20. 20. van Rooij E, Sutherland LB, Liu N, Williams AH, McAnally J et al. (2006) A signature pattern of stress-responsive microRNAs that can evoke cardiac hypertrophy and heart failure. Proc Natl Acad Sci U S A 103: 18255-18260. doi: PubMed: 17108080.
  21. 21. Aurora AB, Mahmoud AI, Luo X, Johnson BA, van Rooij E et al. (2012) MicroRNA-214 protects the mouse heart from ischemic injury by controlling Ca² overload and cell death. J Clin Invest 122: 1222-1232..
  22. 22. Li X, Cassidy JJ, Reinke CA, Fischboeck S, Carthew RW (2009) A microRNA imparts robustness against environmental fluctuation during development. Cell 137: 273-282. doi: PubMed: 19379693.
  23. 23. Ezcurra ALD, Bertolin AP, Melani M, Wappner P (2012) Robustness of the hypoxic response: Another job for miRNAs? Dev Dynam 241: 1842-1848. doi:
  24. 24. Zhang S, Yue Y, Sheng L, Wu Y, Fan G et al. (2013) PASmiR: a literature-curated database for miRNA molecular regulation in plant response to abiotic stress. BMC Plant Biol 13: 33. doi: PubMed: 23448274.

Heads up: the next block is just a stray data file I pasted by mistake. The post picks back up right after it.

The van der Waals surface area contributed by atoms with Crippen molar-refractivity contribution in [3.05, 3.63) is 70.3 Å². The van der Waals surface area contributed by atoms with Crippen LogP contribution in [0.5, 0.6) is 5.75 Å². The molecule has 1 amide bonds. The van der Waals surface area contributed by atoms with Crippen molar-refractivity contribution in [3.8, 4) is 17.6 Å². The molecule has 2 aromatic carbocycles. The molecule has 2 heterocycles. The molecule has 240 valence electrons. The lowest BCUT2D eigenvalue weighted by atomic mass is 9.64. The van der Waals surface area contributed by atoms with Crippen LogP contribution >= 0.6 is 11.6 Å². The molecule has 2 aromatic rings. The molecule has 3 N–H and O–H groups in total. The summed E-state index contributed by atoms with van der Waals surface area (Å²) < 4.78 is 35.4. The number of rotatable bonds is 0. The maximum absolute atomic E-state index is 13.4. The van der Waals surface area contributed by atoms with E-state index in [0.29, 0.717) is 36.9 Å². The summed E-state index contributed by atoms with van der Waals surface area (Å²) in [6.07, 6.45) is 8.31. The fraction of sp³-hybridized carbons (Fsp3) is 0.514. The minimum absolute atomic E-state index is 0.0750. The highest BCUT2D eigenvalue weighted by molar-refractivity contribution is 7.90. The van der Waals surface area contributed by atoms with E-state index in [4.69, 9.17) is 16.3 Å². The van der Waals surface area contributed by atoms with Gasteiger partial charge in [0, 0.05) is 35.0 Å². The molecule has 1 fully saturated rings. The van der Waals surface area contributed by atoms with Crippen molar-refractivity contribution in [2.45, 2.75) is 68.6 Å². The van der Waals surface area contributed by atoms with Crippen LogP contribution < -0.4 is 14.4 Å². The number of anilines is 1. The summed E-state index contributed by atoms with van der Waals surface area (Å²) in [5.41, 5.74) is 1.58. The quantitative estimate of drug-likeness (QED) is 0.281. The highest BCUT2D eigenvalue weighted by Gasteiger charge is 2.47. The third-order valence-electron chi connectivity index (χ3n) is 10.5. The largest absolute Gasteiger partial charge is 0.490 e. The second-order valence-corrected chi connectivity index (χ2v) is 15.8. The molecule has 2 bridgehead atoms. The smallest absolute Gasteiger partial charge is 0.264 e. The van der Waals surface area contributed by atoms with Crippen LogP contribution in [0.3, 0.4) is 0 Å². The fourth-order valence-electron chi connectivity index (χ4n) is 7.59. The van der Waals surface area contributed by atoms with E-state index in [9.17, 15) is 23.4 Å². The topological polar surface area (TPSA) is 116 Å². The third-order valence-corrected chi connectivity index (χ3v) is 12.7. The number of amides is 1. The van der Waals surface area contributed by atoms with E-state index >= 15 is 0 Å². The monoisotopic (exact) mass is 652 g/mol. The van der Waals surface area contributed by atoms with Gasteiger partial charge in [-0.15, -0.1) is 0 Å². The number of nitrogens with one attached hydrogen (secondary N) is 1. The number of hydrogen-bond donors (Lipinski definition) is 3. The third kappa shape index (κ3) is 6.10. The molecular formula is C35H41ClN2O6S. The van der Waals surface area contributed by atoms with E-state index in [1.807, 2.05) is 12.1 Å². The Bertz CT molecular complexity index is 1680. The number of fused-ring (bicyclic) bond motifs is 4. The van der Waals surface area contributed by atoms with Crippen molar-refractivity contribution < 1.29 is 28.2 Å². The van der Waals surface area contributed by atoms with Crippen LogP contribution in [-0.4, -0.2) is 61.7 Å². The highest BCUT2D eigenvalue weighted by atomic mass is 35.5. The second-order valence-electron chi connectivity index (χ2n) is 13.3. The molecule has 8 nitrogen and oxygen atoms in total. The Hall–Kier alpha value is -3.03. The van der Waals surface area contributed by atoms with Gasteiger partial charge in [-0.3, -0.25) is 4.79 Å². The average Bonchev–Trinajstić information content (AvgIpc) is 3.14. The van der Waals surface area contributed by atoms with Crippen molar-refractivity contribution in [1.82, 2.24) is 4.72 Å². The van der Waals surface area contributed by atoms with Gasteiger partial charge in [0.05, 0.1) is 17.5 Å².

25. 25. Dickey JS, Zemp FJ, Martin OA, Kovalchuk O (2011) The role of miRNA in the direct and indirect effects of ionizing radiation. Radiat Environ Biophys 50: 491-499. doi: PubMed: 21928045.
  26. 26. Lhakhang TW, Chaudhry MA (2012) Interactome of Radiation-Induced microRNA-Predicted Target Genes. Comp Funct Genomics 2012: 569731. PubMed: 22924026.
  27. 27. He L, He X, Lim LP, de Stanchina E, Xuan Z et al. (2007) A microRNA component of the p53 tumour suppressor network. Nature 447: 1130-1134. doi: PubMed: 17554337.
  28. 28. Kumarswamy R, Volkmann I, Thum T (2011) Regulation and function of miRNA-21 in health and disease. RNA Biol 8: 706-713. doi: PubMed: 21712654.
  29. 29. Wang X, Cao L, Wang Y, Liu N, You Y (2012) Regulation of let-7 and its target oncogenes (Review). Oncol Lett 3: 955-960 PubMed: 22783372.
  30. 30. Xia H, Qi Y, Ng SS, Chen X, Chen S et al. (2009) MicroRNA-15b regulates cell cycle progression by targeting cyclins in glioma cells. Biochem Biophys Res Commun 380: 205-210. doi: PubMed: 19135980.